I Love My Team and I Hate Their Name

I’m a big sports fan, and a big home-town fan. A backer. This isn’t surprising because sports fandom is, in a way, hometown fandom. It’s not that there aren’t people who support teams from places other than their own town (weirdos) but I would guess a majority of sports fans root for the team they root for because they self-identify with that team as a member of the community it represents.

Heroic Pose!

Heroic Pose!

Let’s take the Fusion, since, having been ON that team, I feel I can most liberally generalize about it.  Most of our fans were friends and family rooting for individual players.  Then there were a few people who just loved football and were there to admire athleticism and athletic feats.  Then there were those people who were there because they were from Cleveland and they wanted to support Clevelanders wearing the name “Cleveland” on their shirts.

The Fusion changed their colors, in fact, in 2007, from purple and yellow to orange and brown, matching that other Cleveland football team since Clevelanders already identified themselves with those colors.

Here, I’ve created a handy venn diagram.  A sports fan rooting for any individual team could find themselves anywhere on this, maybe even the same person in different circles at different times or during different games:

teamvenn

The point is: Teams represent communities.

A name, logo, and colors represent the team.

If A = B and B = C, one can say A = C and the logo and colors represent the community.

Sports fans further believe that the team, the community, and the colors are part of THEIR identity.  Community represents the individual. A = B = C = me.

You see where I’m going with this, don’t you?

I hate Chief Wahoo.

I know, I buried my lead, but this is really addressed at my fellow sports fans, and as I’ve hopefully explained clearly above, sports fans have very real reasons why they may see an attack on a logo as an attack on a team or even on the community and individuals it represents. Meaning themselves. Meaning: I get it.

However, oh my stars and garters how I despise him.  That logo scared the beejeebus out of me as a child and always felt, frankly, creepy. I mean, always. All Wahoos. The ‘old school’ Wahoo? YEEESH so nasty.  Homemade Chief Wahoo cookies? Disturbing, yet hard to decipher.  There is just no context in which I like him.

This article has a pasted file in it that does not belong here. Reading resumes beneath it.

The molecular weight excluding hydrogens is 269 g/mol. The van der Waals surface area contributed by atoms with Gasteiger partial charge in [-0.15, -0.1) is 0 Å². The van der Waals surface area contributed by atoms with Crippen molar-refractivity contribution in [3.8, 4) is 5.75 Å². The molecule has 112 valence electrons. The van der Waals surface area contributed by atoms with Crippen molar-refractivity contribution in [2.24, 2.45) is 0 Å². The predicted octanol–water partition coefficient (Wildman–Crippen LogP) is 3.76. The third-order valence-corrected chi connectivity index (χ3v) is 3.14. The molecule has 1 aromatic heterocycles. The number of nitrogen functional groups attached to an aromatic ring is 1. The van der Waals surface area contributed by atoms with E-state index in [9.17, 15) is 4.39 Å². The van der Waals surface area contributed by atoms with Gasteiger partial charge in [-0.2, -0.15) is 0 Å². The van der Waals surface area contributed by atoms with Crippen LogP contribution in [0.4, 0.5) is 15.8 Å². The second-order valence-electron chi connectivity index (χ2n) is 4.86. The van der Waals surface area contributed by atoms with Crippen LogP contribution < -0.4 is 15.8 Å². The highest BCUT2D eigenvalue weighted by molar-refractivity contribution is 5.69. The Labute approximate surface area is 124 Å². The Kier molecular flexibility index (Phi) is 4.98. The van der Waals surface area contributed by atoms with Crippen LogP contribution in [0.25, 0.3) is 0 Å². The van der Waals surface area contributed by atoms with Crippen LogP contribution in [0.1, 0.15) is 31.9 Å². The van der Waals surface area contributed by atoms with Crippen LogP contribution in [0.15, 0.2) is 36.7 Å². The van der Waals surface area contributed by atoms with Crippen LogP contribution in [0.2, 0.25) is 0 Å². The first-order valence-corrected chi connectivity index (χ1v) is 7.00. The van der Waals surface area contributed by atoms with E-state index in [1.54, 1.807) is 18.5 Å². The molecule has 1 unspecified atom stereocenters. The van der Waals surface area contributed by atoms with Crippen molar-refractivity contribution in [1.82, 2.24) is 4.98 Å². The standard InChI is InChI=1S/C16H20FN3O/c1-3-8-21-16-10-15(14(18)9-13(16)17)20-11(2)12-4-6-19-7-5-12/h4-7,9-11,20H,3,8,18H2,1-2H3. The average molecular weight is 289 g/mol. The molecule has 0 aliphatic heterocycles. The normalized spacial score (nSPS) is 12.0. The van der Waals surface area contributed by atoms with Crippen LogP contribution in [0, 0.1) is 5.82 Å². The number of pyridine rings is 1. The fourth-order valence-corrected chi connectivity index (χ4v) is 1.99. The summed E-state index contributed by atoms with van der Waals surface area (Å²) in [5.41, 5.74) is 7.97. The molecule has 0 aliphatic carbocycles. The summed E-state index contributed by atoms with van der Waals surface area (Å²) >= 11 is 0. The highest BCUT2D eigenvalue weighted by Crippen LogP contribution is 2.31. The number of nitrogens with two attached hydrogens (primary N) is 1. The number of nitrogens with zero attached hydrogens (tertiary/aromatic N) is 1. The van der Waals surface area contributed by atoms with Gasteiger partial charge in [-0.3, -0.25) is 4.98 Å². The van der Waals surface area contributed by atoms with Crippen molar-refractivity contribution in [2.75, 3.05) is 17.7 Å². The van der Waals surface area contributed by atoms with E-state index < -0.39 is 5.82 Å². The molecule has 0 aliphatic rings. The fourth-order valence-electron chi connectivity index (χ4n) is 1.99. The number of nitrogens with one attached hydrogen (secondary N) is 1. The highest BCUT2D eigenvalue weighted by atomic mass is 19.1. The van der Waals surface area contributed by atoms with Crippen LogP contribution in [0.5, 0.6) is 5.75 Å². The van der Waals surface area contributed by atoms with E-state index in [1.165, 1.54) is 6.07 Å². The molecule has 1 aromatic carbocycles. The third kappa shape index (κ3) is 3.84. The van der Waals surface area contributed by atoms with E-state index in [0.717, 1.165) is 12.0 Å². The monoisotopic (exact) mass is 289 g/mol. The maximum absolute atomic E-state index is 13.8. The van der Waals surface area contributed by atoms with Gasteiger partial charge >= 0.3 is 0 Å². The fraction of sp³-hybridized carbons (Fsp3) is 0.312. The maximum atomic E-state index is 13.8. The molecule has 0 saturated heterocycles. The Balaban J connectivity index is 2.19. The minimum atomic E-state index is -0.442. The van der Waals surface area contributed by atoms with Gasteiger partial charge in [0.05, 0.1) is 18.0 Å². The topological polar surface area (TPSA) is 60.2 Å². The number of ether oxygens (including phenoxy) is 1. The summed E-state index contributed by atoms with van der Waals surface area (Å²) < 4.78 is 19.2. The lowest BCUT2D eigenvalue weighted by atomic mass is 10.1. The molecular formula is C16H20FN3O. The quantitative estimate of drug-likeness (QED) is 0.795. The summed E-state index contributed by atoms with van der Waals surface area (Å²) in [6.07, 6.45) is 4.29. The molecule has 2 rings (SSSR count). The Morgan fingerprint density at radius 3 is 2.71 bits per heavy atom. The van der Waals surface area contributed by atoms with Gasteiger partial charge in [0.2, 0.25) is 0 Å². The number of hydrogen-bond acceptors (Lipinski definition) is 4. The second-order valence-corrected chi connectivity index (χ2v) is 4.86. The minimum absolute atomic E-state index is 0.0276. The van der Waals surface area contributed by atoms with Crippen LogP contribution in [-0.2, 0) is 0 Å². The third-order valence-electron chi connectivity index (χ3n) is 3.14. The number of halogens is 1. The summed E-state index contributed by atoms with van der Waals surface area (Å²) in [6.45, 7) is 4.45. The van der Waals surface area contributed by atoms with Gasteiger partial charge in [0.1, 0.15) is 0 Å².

As I grew up and learned about Native Americans and representation?  It was like every layer of creepy had a new layer of “even creepier” under it.

And I have a hard time even SAYING “Indians” which makes, well, squeeing over their wins awkward, doesn’t it? And even if I just say “Hooray for the Cleveland baseball team!” well, that’s tacitly accepting the logo and the name through silence.

I love my city, and I love my city’s sports teams, and I admire and respect every individual player on the Cleveland Indians and I am proud to have them representing my city and, by extension, myself.

Can I not make myself your enemy when I say maaaaybe it’s time to say buy-bye to Racist McRacistFace?

My boss has been lamenting all week that,  “All of a sudden it’s a big deal? I’m not allowed to wear a shirt that represents my team because some mamby-pamby is going to feel bad? Maaaaan look at the shirt I’m allowed. It doesn’t even represent the team except for one little feather.”

Well, first off, it’s not “all of a sudden.”  Native Americans sued the Cleveland Indians in 1972. That’s forty-four years ago.   There were protests and complaints BEFORE 1972, you can believe that.